I have had a few conversations lately with my poet friends exploring this idea of writing “bad” poetry. We cannot help it. To get to the good ones, we must be willing to flub, over complicate an idea with too many words or images, try to make the trite into something profound, in other words, write a not great poem. The more I write, the easier and more aggressive my editing has become. This is good. But sometimes all the editing, shaving words, restating, changing the thrust, the order, the voice, the ending, still results in a poem that just barely hangs onto its seat.
For me, if a piece makes it to the printer, and therefore becomes a part of my master book, I will keep it, I will even include it in lists of things to be published. I sometimes cringe a bit when I see them in print later on, but I take myself by the ear and walk myself down the hall for talking to. I think of my pieces like people think of their children. It is the same when writing those annual Holiday letters, we are wont to exclude those less shining examples of things that have happened in our families. Just for future reference, I would love it if you would all leave them in, rather than scrubbing them, burnishing them up into something shinier than they actually were. I can relate more and they are much more fun to read. My life has a long list of spectacular failures and they live right up there in importance to my successes.
We are none of us without the stumbles, the lesser moments, cracks and repaired places in our lives. I like to think of Robert Frost having a stinker between the glories, or Mary Oliver writing something that I cannot fathom. Don’t mistake this for not caring or striving to write the best one I able to do, but more a nod to authenticity and owning our process. None of it is bad if it gets us down the road to more work. Spit those bitter, slimy ones out, clear the palate and get on to hosting the next really good one.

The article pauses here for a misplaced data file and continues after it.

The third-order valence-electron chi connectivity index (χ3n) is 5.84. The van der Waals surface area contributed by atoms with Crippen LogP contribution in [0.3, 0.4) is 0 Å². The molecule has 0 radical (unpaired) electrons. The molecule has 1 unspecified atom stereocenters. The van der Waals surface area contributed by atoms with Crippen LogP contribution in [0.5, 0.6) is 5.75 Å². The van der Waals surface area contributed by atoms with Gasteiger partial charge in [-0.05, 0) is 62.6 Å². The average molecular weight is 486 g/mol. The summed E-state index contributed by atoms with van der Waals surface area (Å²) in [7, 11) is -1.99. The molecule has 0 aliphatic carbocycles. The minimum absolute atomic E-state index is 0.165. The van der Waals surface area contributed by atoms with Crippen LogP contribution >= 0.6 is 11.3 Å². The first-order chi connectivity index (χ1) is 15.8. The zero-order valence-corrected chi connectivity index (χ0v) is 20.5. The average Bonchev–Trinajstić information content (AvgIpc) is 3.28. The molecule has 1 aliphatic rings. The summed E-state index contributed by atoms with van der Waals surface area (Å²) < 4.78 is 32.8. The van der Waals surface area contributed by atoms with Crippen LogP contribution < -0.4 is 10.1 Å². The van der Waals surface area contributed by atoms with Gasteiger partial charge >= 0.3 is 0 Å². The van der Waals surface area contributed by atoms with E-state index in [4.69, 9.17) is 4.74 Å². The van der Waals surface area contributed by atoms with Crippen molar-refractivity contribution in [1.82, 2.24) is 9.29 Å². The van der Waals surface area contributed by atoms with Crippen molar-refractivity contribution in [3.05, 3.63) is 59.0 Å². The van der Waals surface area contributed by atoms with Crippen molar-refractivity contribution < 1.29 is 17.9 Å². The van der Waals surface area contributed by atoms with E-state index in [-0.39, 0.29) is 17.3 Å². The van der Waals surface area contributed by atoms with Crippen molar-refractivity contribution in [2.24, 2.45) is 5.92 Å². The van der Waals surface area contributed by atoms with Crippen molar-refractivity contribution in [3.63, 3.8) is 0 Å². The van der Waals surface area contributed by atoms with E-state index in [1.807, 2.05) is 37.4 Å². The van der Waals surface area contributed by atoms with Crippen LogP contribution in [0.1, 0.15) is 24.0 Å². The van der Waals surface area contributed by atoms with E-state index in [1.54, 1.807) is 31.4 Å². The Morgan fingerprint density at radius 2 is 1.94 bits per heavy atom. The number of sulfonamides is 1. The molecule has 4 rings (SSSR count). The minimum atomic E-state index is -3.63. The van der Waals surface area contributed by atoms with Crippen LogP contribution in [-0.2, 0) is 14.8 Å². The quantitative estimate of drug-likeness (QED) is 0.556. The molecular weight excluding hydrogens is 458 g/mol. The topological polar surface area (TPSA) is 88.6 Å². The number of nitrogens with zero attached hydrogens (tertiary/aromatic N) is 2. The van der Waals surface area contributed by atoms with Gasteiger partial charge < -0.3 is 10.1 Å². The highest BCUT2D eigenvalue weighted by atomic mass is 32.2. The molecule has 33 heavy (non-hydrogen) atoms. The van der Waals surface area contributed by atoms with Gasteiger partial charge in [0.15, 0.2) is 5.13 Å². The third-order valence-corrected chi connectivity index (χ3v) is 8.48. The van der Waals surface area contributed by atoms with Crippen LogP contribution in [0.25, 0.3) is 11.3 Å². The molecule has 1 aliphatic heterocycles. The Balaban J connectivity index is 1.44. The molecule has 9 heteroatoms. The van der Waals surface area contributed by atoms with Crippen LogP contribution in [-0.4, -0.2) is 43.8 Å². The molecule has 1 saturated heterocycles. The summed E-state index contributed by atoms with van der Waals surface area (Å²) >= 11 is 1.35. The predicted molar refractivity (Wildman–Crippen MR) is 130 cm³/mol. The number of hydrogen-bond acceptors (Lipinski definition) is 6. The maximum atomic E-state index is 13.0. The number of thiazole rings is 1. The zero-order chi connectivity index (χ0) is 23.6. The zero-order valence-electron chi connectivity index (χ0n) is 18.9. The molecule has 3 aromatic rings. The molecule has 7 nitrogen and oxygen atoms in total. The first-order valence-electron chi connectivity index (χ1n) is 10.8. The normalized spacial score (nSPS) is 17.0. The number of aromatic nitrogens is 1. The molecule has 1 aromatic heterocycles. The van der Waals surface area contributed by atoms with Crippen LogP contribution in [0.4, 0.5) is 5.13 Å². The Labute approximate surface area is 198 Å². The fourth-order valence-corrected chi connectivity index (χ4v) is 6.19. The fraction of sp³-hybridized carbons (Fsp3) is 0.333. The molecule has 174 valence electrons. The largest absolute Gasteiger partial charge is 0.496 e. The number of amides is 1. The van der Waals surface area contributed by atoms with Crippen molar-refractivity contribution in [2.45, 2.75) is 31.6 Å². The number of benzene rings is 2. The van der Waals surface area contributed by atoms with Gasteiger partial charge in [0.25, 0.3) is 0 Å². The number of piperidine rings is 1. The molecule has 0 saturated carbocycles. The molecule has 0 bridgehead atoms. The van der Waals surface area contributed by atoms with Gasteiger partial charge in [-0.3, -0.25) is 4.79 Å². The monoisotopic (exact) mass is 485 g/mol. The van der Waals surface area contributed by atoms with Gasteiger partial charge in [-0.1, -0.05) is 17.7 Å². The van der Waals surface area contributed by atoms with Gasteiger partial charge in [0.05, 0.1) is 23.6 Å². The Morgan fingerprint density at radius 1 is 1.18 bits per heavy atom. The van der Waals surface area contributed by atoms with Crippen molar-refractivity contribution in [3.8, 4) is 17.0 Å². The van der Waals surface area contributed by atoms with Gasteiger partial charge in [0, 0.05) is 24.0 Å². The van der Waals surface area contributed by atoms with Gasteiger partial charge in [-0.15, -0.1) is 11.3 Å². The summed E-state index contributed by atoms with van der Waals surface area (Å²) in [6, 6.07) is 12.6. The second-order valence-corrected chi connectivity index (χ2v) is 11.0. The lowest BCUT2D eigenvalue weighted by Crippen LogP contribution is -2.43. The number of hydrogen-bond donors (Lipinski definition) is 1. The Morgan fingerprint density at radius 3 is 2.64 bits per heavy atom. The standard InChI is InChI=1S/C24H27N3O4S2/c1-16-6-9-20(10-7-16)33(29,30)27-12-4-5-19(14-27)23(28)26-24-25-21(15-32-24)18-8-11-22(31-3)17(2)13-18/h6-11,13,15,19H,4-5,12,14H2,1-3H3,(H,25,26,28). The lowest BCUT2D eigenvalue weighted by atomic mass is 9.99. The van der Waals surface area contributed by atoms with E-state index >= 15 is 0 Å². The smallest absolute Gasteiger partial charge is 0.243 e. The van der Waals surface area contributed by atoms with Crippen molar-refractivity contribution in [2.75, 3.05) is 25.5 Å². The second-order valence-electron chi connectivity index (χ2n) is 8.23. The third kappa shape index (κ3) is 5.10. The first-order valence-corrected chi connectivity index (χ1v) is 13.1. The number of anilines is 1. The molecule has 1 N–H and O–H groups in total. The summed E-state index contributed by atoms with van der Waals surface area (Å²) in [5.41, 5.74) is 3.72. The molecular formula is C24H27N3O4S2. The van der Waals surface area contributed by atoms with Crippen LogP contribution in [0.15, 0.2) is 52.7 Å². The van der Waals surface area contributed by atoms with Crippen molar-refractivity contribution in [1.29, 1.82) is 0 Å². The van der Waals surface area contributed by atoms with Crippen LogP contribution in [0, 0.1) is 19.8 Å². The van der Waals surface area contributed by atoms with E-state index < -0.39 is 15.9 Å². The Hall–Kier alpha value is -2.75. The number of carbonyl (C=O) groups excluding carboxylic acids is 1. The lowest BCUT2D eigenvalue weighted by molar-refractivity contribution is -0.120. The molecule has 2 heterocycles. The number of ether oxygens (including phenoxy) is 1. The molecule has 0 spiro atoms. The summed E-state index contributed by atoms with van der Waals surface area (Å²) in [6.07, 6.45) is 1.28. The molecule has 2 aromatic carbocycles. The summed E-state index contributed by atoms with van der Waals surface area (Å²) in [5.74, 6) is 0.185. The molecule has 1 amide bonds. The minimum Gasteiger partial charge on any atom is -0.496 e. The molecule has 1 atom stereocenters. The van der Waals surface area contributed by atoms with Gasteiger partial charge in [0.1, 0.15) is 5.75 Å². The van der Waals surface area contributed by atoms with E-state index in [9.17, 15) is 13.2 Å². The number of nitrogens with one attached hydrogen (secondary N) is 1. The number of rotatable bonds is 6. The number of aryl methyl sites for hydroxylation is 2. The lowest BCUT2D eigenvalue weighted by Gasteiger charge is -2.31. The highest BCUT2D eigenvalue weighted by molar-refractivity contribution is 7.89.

In my books you may find a poem here or there that seems a lesser beast. No need to point that out. I know. But my tribe of poems, like with a Christmas Letter, comes with the occasional errant son or sibling who, rather than graduating from Yale, spent the last year in lockup for making really dumb decisions. No matter, it is my tribe, they are mine. I own them. We all sit for holiday dinners together, no shame allowed. It doesn't matter so much if I am a great poet. It does matter that I am a poet.
I think the following poem speaks to some of this. No embarassment. More laughter. More joy in being able to write ANYTHING! Let’s just have more words on the page please.
The Great Poem
by Lawrence Raab
The great poem is always possible.
Think of Keats and his odes.
But we shouldn't have to be dying,
What I'm writing now is not
the great poem. After a few lines
I could tell. It may not even be
a particularly good poem, although
it's too early to decide about that.
Keep going, I say. See what happens.
But trying hard is one of the problems.
since it shows in the lines as a strain
or struggle that reminds the reader
too much of the writer, whereas
most readers want to listen alone.
The great poem, I think, will arrive
when I no longer care. Perhaps
I'll have abandoned art altogether,
and I won't even want to write
the poem down. But then I'll remember
what I once would have given
for this moment, and I'll go back
to my desk. And I'll write the poem
as though I were another person,
someone I will never be again.